It is perhaps this setting that makes Grey Granite seem less grounded than the previous two novels in A Scots Quair. While Gibbon’s descriptions of the industrial cityscape are fine they do not have the lyricism of his evocation of rural landscapes. Indeed it is notable that when the story breaks the bounds of the city the writing lifts. But in his defence here Gibbon certainly cannot do without Duncairn. It is absolutely necessary in a novel sequence about modern Scotland (as he was essaying) to encompass the industrial habitat in which most Scots live. And this is only a criticism in the context of Sunset Song and Cloud Howe. Taken on its own Grey Granite would stand as a fine mid-twentieth century Scots novel.

Another factor contributing to Grey Granite’s relative lack of force is the focus moving from Chris to her son Ewan. He is drawn into socialism after taking a job in a metal works which later gains an arms contract. He organises a subsequent strike and is arrested and beaten up by the police. It seems that police accounts of incidents diverging somewhat from what actually happened are never new. In addition, Ake Ogilvie, who had also come from Segget to work in Duncairn, opines, “there was as much graft in the average Scots toun as in any damn place across the Atlantic.”

Once again there is the shifting of narrative viewpoint familiar from Sunset Song and Cloud Howe, by which the Rev MacShilluck for example is well drawn; in a few devastating paragraphs scattered through the book. The text is of its time in some of its references: “psychoanalyst Jewboy chaps” reads shockingly today.

Her business partner, Ma Cleghorn, tells Chris there’s nothing worse than “some old runkle of a woman body living on with no man to tend and no bairns.” As to men, “(they) never live at all. They’re just a squeeze and a cuddle we need to keep our lives going. They’re nothing themselves.” Ewan himself thinks, “A hell of a thing to be History! …. LIVING HISTORY ONESELF.” His treatment of Ellen Johns, a teacher who lodges in the boarding house and helped Ewan along the socialist path is in the end less than gallant. Chris had warned her, though, as we were forewarned in Cloud Howe.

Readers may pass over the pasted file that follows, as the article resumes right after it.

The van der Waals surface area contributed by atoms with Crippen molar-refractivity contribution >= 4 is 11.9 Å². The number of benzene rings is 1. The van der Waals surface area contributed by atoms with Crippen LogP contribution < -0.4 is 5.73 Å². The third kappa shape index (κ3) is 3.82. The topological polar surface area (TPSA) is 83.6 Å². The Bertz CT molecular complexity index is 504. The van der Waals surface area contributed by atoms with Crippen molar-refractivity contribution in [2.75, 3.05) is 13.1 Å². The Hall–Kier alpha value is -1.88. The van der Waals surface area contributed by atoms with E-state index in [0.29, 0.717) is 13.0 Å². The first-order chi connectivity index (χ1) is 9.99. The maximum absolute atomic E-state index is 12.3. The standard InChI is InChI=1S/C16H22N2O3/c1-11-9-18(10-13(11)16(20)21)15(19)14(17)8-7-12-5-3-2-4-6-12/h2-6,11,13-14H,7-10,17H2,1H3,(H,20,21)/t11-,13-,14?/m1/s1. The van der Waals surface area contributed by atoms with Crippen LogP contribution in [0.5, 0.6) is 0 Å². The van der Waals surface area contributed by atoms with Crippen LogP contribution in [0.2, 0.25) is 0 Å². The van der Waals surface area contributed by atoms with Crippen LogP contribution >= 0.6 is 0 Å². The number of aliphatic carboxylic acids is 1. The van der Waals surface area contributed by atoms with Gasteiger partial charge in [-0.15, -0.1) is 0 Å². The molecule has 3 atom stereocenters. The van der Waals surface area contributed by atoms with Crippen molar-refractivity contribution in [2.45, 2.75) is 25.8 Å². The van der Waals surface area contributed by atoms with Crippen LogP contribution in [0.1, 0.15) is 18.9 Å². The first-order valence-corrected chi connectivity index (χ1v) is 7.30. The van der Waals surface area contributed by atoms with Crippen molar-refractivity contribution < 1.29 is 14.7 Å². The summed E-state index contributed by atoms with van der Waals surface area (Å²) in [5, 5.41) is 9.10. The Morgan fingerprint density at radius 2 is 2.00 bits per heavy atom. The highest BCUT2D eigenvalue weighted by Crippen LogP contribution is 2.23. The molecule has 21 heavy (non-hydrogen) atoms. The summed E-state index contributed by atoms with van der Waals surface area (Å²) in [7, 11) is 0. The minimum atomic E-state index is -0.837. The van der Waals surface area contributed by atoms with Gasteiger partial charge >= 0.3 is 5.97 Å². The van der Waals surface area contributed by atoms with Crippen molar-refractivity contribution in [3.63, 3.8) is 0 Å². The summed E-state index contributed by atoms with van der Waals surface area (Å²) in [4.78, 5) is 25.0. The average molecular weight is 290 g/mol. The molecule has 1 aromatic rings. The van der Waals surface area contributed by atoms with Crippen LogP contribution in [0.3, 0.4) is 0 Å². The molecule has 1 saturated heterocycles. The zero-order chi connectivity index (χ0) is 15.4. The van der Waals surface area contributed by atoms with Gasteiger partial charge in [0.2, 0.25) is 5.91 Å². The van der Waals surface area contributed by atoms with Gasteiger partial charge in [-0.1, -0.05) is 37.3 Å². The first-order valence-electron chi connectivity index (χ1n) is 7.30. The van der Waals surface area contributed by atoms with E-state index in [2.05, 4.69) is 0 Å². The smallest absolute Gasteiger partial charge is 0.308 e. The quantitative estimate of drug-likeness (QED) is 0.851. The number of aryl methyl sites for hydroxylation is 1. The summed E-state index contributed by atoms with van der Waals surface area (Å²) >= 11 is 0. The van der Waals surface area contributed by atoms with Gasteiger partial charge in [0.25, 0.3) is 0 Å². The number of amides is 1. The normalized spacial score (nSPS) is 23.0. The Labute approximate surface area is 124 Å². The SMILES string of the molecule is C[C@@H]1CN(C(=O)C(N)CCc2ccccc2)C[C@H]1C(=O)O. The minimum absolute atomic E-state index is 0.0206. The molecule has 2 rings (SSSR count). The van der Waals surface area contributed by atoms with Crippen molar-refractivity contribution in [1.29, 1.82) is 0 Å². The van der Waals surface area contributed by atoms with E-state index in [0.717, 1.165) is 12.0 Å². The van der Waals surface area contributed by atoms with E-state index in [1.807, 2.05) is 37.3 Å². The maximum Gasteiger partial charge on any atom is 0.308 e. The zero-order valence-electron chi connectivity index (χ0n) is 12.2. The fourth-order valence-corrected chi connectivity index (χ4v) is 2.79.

Chris certainly does not have her troubles to seek. Ma Cleghorn dies, Chris contracts a misguided and doomed marriage with Ake Ogilvie, who is instrumental in effecting Ewan’s release from prison. She muses that, “SHE HAD NOTHING AT ALL, she had never had anything, nothing in the world she’d believed in but change… Nothing endured,” and, “We’re all on leading strings out of the past.” She tells Ewan, “The world’s sought faith for thousands of years and found only death or unease in them.” He replies, “It’s the old fight that maybe will never have a finish…. The fight in the end between FREEDOM and GOD.”

On reflection, and after rereading passages, my initial feeling that Grey Granite was not quite at the level of Sunset Song and Cloud Howe may be a touch harsh. It’s a fitting enough conclusion. As Chris comes full circle, “She’d open her eyes and see only the land, enduring, encompassing.”

Spot the Spelling Mistake

I took the photo below well before our trip to The Netherlands. It’s of a poster advertising a production of Sunset Song at the Adam Smith Theatre, Kirkcaldy.

Spot the spelling mistake.

I notice the “schools £9 age 12+” concession rate. I hope that in future exams none of the scholars attribute the book incorrectly.

Cloud Howe by Lewis Grassic Gibbon

In “A Scots Quair,” Hutchinson, 1966, 156 p. First published 1933. The cover shown is of a Canongate edition.